On Thursday, July 21st, the Georgia Public Service Commission concluded the months-long process of deciding on Georgia Power’s 2022 Integrated Resource Plan (IRP) or long-term resource plan. The results of the IRP will lead to progress on energy efficiency, more coal retirements, and more competition on where Georgia Power buys its power, but action on key issues has been deferred.
This blog post was jointly prepared with contributions from Southface (Will Collier and Katie Southworth) and the Southern Alliance for Clean Energy (Bryan Jacob and Forest Bradley-Wright).
The results of Georgia Power’s 2022 Integrated Resource Plan (IRP) process are in. The July 21st final Order by the Georgia Public Service Commission makes incremental progress on clean energy in Georgia: it requires additional investments in solar, energy efficiency, and energy storage alongside market-based reforms to enhance competition. However, the Order also includes the unfortunate approval of risky fossil gas purchases and leaves a number of critical issues to be addressed later in the 2022 rate case and 2025 IRP.
So, what did we get? Here’s the good, the bad, and the unknown coming out of the 2022 IRP.
A notable win today was the unanimous support of all five Commissioners on three gains for energy efficiency: competitive modeling of least-cost demand-side management (DSM) is now a requirement, annual energy efficiency targets were increased by 15%, and a new manufactured homes energy efficiency program was funded.
1. Energy Efficiency Targets Increased by 15%
Commissioner McDonald’s motion to increase annual energy efficiency goals by 15% was unanimously approved by the Commission. While considerably less than the levels proposed by SACE and Southface, the Commission has continued to show leadership on energy efficiency by increasing Georgia Power’s annual energy efficiency savings targets for the next three years by 15%, which is on top of the 15% increase required in the 2019 IRP. Energy efficiency investments empower customers to have more control over their electric bills. Moreover, the customer savings resulting from this decision are now expected to exceed half a billion dollars.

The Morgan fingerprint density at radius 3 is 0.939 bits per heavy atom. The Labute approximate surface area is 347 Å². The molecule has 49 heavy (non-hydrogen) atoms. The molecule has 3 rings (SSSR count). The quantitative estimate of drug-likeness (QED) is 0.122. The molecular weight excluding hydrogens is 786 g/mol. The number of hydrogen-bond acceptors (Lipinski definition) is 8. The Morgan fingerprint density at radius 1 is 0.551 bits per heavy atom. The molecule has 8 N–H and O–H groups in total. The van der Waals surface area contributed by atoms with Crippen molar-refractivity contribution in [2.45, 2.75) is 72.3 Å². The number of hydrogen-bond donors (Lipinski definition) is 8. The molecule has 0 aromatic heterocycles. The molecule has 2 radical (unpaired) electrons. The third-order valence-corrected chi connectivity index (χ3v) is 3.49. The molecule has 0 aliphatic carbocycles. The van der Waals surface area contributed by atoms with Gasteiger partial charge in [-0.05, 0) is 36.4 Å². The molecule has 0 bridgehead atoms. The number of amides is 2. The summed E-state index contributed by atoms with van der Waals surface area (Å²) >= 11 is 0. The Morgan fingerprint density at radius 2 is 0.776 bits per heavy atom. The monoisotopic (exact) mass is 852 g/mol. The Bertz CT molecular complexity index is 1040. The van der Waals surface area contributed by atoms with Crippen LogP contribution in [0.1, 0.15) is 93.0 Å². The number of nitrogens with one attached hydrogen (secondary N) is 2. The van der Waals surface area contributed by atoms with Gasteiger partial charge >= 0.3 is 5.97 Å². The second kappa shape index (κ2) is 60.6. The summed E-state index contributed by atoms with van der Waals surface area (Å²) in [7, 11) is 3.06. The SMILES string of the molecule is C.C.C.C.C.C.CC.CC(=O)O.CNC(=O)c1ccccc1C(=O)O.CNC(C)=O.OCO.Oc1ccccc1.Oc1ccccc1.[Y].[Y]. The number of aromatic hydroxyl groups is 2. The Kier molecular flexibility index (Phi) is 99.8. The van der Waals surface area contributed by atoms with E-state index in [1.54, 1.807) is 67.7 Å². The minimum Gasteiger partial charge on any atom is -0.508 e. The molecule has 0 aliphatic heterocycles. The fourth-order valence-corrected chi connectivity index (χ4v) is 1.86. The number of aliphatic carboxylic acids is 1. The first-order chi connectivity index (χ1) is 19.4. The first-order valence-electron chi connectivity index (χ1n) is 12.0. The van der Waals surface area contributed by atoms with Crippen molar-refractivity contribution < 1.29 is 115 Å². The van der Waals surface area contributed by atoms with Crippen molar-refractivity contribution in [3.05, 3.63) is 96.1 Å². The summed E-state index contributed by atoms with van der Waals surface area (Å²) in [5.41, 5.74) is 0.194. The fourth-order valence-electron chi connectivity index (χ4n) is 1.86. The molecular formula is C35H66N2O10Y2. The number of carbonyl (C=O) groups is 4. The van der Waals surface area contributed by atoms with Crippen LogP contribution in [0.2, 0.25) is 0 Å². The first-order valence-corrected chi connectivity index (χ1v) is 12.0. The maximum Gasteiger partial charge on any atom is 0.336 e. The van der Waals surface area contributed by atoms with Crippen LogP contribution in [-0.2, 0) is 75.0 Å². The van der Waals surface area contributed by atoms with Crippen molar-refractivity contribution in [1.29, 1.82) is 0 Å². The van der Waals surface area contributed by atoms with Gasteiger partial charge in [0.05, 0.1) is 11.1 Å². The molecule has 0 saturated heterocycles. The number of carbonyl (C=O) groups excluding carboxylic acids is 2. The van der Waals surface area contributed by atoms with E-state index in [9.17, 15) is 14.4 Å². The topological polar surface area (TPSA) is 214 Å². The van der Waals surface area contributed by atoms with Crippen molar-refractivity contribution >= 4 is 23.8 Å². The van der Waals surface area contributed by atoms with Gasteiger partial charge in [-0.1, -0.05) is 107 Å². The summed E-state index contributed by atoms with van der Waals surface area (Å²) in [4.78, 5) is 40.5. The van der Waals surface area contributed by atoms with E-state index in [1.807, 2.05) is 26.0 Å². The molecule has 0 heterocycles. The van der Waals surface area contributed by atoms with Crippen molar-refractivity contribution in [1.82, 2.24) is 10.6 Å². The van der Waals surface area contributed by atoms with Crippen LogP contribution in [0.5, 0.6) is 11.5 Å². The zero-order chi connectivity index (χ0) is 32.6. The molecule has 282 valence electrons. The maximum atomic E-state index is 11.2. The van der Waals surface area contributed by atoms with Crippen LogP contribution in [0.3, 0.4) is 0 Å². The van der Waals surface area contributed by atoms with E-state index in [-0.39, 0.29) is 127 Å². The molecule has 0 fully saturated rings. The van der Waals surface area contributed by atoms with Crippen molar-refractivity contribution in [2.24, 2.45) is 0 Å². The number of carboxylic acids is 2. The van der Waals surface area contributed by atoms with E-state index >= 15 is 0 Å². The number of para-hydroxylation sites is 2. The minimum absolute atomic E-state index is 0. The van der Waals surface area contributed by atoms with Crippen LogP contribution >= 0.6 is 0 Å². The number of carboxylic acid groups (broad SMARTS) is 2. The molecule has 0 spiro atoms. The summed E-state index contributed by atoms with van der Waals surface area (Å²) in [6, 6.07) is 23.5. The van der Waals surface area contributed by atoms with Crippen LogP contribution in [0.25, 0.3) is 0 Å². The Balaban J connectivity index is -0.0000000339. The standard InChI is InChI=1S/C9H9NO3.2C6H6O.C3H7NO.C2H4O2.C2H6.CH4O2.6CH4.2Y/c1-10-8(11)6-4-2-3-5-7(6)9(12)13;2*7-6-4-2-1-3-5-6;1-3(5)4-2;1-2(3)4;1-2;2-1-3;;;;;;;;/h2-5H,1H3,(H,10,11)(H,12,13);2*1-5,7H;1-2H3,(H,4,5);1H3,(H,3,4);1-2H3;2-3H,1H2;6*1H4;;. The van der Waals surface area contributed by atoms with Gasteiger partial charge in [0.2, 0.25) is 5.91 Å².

2. Competitive Modeling of Least-Cost Energy Efficiency is Now a Requirement
We applaud the Commission’s Order requiring Georgia Power to have energy efficiency and other demand-side resources compete head-to-head against supply-side resources in future IRPs. This is a critical step to determining the least-cost, least-risky, and most diverse resource mix, and should ultimately lead to increased investment in low-cost energy efficiency. We look forward to working with the Company and Commission staff to ensure the competitive modeling fully captures the value and benefits that energy efficiency and other demand-side resources can provide to the utility and its customers.
3. Manufactured Homes Energy Efficiency Program Created
The Commission also unanimously approved funding for efficiency programs to serve residents of manufactured homes, which have far higher electricity cost per square foot than other housing types. This reflects the Commission’s endorsement of a program we proposed to Georgia Power, and supported through expert witness testimony.
The Commission approved the retirement of several outdated coal power plants:
However, the Commission stopped short of completely eliminating all of Georgia Power’s remaining coal fleet (discussed further below), which the company itself had proposed.
The Order requires the Company to use a competitive all-source procurement process in future capacity procurements, which implements a recommendation we proposed in the 2019 Georgia Power IRP.